Tokyo Joe

As ex Colonel Joe Barrett, Bogart is on more familiar territory. The hook here is that scenes were actually shot in post war Japan. Unfortunately, these scenes were done with an unimpressive body double which give those scenes a rinky-dink Ed Wood quality. Barrett is back in Tokyo to see what is left of his gambling joint. Not only is it intact and run be his friend Ito (Teru Shimada), but he also discovers his wife Trina (Florence Marly), who he thought was dead, is very much alive and married. Barrett's relationship with Ito is one part Sam from Casablanca and two parts Kato from The Pink Panther. After a masculine bout of Judo with all the energy you’d expect from a 40 a day man, he is off to win back Trina.

This is one of the more convoluted offerings in the set. What starts out as a wistful return to old haunts veers towards a post war spy movie. Barrett wants to get a small airline freight franchise on the go, which leads him into cahoots with Baron Kimura (Sessue Hayakawa), the former head of the Secret Police. Kimura finances his operation if he will transport frozen frogs to the American markets. Clearly believing it to be a front for more nefarious cargo, Barrett attempts to find a way out. Trina though was forced to broadcast Japanese propaganda during the war and Kimura has the goods on her. What Kimura wants transported is far worse than Kermit on Ice.

This plays very much into the weary brand of wholesome cynicism with a heart of gold that Bogart made his own through his sadly curtailed career. He may know some morally dubious chancers and blur the lines of legality, but when backed into a corner you know he’ll take a bullet for you.

This would have played as daringly contemporary on release, but now feels stage bound with intrusive interludes. This may be one of the few films from the '40s in which a character is chivalrously trying to palm his wife off on to another.

Columbia Noir #5: Humphrey Bogart review


We find ourselves in Casablanca territory (or to be precise, Syria) in this tale of bootleggers, love and rebellion. This is a more dyspeptic take however. Harry Smith is a black marketeer with a heart of lead selling guns and armaments to the rebellion fighting French colonialists. As the French are planning to execute civilians every time an officer is killed we can assume the film sides with the indigenous population. Bogart's Smith may be a WWI hero but here he cuts a more pessimistic figure up against Colonel Feroud (Lee J. Cobb, adding a confusing note by being a very American French man), who is trying to curtail his business dealings. It’s a film that attempts to put a good spin on Smith by making the more honourable Feroud (a man who insists on imprisoning rather than executing civilians) a controllingly abusive husband, thus giving Bogie the go ahead to put the moves on his wife Violetta (Marta Toren). It fails in trying to replicate the love triangle of Casablanca because Violetta's relationships seem more transactional than romantic. What it lacks in emotional charge it makes up for with its moral flexibility and complicated characterisations.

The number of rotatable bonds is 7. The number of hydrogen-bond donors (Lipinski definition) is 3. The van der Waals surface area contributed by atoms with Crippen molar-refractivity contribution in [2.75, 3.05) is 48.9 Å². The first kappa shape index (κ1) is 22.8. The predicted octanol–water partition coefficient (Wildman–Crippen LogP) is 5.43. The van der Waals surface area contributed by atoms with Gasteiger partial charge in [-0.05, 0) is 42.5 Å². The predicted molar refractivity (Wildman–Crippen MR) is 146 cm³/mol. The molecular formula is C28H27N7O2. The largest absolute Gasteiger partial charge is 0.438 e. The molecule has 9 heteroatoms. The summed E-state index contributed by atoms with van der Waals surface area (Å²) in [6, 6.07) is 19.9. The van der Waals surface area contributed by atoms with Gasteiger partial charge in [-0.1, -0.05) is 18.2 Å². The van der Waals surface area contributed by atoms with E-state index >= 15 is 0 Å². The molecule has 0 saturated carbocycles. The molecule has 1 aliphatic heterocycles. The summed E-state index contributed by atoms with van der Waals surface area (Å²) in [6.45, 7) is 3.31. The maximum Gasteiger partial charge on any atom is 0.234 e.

Director Curtis Bernhardt was a German Jew émigré during the war. His career may have been somewhat pedestrian, but his staging of a nightclub bombing is surprisingly brutal and seems to have an innate understanding of the complexities of surviving in a hostile environment. Smith may in the end be forced to do the honourable thing even if in this bittersweet film it may not amount to a hill of beans. Worthy of rediscovery.

The Family Secret

The anomaly in the boxset as it features Bogart in a hands off role. So hands off he isn’t even in the credits (the film was made by his production company). This is borderline noir at best and the weakest of the set. John Derek is back this time playing an entitled little shit who kills his best friend after an argument. More a Douglas Sirk melodrama with Leave it to Beaver staging, this attempts to mine the guilt that David Clark feels after killing his friend. Lee J. Cobb returns as the paterfamilias Howard, who as a lawyer hears his son’s confession and expects him to do the right thing. As the dead man was also in hoc to a bookie named Joe (Whit Bissell) it makes sense that the police will finger him for the crime. David then keeps quiet to the chagrin of pops, who represents Joe in court with David also working the case.

It's a convoluted tale that never quite makes us understand why we should care about David. He is an entitled middle class jock, whose relationship with Secretary Lee (Jody Lawrance) would be deemed an abusive work environment now (it also hints at rape). David only finally confesses after Joe drops dead of a heart attack - doing the right thing has never taken so long. The fact that the film expects you to pat him on the back for it is annoying to the point of insulting. Derek is much better here, an abusive shallow preppy plays more to the moral blankness in his acting than the conflicted hoodlum of Knock on Any Door.